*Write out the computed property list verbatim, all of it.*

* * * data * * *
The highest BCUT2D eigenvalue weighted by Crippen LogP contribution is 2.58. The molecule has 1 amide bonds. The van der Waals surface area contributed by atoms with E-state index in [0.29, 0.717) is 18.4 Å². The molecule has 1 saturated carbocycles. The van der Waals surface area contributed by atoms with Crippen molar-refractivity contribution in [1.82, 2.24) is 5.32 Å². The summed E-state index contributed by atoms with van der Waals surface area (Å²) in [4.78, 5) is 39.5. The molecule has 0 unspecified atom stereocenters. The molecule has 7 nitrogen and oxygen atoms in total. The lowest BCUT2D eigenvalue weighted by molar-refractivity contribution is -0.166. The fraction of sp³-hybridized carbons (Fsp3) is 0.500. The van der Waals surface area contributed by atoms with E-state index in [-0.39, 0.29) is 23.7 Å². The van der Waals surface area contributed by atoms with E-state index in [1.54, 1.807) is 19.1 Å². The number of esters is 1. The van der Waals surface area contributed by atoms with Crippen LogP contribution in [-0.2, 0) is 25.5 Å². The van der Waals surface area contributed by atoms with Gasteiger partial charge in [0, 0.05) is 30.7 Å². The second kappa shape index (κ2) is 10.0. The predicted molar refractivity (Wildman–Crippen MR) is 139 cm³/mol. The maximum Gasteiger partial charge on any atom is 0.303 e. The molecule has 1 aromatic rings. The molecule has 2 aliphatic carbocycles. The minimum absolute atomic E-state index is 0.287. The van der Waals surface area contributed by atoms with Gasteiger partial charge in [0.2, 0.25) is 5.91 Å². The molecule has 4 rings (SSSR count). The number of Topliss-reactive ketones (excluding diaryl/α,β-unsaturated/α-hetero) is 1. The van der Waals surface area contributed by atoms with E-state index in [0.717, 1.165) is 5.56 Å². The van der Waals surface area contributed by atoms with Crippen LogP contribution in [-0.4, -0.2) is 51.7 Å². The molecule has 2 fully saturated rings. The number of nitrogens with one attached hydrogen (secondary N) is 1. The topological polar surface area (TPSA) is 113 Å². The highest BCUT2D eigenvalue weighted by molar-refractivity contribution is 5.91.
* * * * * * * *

The highest BCUT2D eigenvalue weighted by Crippen LogP contribution is 2.58. The molecule has 1 amide bonds. The van der Waals surface area contributed by atoms with E-state index in [0.29, 0.717) is 18.4 Å². The molecule has 1 saturated carbocycles. The van der Waals surface area contributed by atoms with Crippen molar-refractivity contribution in [1.82, 2.24) is 5.32 Å². The summed E-state index contributed by atoms with van der Waals surface area (Å²) in [4.78, 5) is 39.5. The molecule has 0 unspecified atom stereocenters. The molecule has 7 nitrogen and oxygen atoms in total. The lowest BCUT2D eigenvalue weighted by molar-refractivity contribution is -0.166. The fraction of sp³-hybridized carbons (Fsp3) is 0.500. The van der Waals surface area contributed by atoms with E-state index in [-0.39, 0.29) is 23.7 Å². The van der Waals surface area contributed by atoms with E-state index in [1.54, 1.807) is 19.1 Å². The number of esters is 1. The van der Waals surface area contributed by atoms with Crippen LogP contribution in [-0.2, 0) is 25.5 Å². The van der Waals surface area contributed by atoms with Gasteiger partial charge in [0, 0.05) is 30.7 Å². The second kappa shape index (κ2) is 10.0. The predicted molar refractivity (Wildman–Crippen MR) is 139 cm³/mol. The maximum Gasteiger partial charge on any atom is 0.303 e. The molecule has 1 aromatic rings. The molecule has 2 aliphatic carbocycles. The minimum absolute atomic E-state index is 0.287. The van der Waals surface area contributed by atoms with Gasteiger partial charge in [0.2, 0.25) is 5.91 Å². The molecule has 4 rings (SSSR count). The number of Topliss-reactive ketones (excluding diaryl/α,β-unsaturated/α-hetero) is 1. The van der Waals surface area contributed by atoms with E-state index in [0.717, 1.165) is 5.56 Å². The van der Waals surface area contributed by atoms with Crippen LogP contribution in [-0.4, -0.2) is 51.7 Å². The molecule has 2 fully saturated rings. The number of nitrogens with one attached hydrogen (secondary N) is 1. The topological polar surface area (TPSA) is 113 Å². The highest BCUT2D eigenvalue weighted by molar-refractivity contribution is 5.91.